In November 2022, the government of Canada published its Roadmap to Net-Zero Carbon Concrete by 2050, aiming to reduce the greenhouse gas (GHG) emissions of one of Canada’s most significant industries. Concrete in Canada is vast: the industry is responsible for approximately 158,000 direct and indirect jobs across the country while annually contributing $76 billion in direct, indirect, and induced economic impact to the Canadian economy.

In the roadmap, three specific goals are laid out as an action plan for the Canadian concrete industry: development of the Canadian market to adapt to a net-zero economy, innovation of the concrete industry via support for low-carbon technology development, and leveraging of export opportunities and international collaboration in order to establish Canada as a world leader in the low-carbon cement and concrete industry.

One of the main ways in which the roadmap’s report lays out a path to a net-zero Canadian concrete industry is through the re-evaluation of clinker and cement’s role in the production of concrete. Clinker is the main active ingredient in cement, comprised of calcium oxides and calcium silicates derived from limestone. This clinker is then combined with other materials to create cement, the binder in conventional concrete mixes.

The CO2 emitted when deriving calcium oxides from limestone in order to produce clinker, along with the fossil fuels burned in the process of heating clinker to produce cement, accounts for a major percentage of the GHG emissions from concrete manufacturing. In fact, the report notes that “cement production accounts for approximately 7% of GHGs globally. Cement accounted for 1/4 of all industrial emissions in 2019. In that same year, the cement manufacturing industry represented about 1.5% of Canada’s total emissions.

In order to reduce the concrete industry’s emissions, the government roadmap suggests the reduction of clinker in the cement mix, an increase in the use of alternative fuels in cement production, and the development of carbon capture, utilization, and storage (CCUS) technology in the sector. The roadmap indicates a $319 million investment into the research and development of CCUS technology, coupled with a tax credit for CCUS projects aimed at reducing GHG emissions. When the roadmap is followed, the Canadian government estimates 19.91 Megatonnes in cumulative GHG reductions from the 2019 level between 2020 and 2030.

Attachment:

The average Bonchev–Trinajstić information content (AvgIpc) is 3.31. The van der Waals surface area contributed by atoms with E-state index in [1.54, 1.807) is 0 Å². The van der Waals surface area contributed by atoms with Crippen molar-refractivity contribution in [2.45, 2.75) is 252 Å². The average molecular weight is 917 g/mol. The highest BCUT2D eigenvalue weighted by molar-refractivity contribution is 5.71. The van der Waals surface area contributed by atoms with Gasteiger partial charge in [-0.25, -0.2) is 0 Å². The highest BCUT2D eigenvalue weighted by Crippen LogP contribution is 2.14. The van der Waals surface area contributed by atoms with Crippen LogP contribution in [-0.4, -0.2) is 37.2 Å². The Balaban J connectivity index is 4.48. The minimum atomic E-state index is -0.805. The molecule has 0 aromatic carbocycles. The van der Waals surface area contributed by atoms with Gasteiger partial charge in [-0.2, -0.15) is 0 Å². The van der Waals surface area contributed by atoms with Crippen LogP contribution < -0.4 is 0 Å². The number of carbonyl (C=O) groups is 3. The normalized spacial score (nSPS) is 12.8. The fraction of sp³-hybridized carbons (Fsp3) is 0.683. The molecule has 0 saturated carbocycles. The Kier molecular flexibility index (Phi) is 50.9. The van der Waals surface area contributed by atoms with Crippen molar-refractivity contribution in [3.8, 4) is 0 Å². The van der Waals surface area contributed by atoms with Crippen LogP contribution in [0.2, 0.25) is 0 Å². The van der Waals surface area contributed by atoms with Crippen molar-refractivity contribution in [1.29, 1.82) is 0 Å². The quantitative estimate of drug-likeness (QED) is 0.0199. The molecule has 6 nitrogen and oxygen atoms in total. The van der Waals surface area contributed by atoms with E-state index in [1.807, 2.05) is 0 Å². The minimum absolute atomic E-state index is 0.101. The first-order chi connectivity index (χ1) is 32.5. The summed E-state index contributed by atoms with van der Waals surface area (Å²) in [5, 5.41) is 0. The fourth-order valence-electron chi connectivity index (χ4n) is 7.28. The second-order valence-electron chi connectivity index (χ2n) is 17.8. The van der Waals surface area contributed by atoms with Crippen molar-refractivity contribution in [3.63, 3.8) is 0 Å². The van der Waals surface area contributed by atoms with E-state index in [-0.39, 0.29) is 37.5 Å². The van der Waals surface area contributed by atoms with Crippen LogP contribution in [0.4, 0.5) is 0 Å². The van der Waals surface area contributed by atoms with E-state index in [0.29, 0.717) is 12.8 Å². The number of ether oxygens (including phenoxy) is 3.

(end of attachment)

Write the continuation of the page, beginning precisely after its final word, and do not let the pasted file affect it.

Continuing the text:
Whereas the roadmap to net-zero focuses on the production of cement and the reduction of clinker in the cement mix, CarbiCrete has reimagined the manufacturing of concrete entirely. The CarbiCrete process is completely cement-free, indicating a 100% reduction in the GHG emissions stemming from the production of both clinker and cement. Instead of the conventional cement mixture, the CarbiCrete process makes use of steel slag, an industrial by-product. This steel slag replaces clinker-based cement as a binder in the concrete, leading to improved performance  of the final product.

Not only does the CarbiCrete process reduce emissions by eliminating the need for harmful cement, it further sequesters CO2 within concrete by using CO2 to cure it. This permanently removes the CO2 even after the concrete is destroyed. The joint avoidance and removal of GHGs in the CarbiCrete process makes the resulting concrete cement-free and carbon negative, removing more carbon from the air than is emitted in its production. Large-scale adoption of the CarbiCrete process could not only greatly improve upon the roadmap’s timeline, but also set a global example beyond emissions reduction toward emissions negation.

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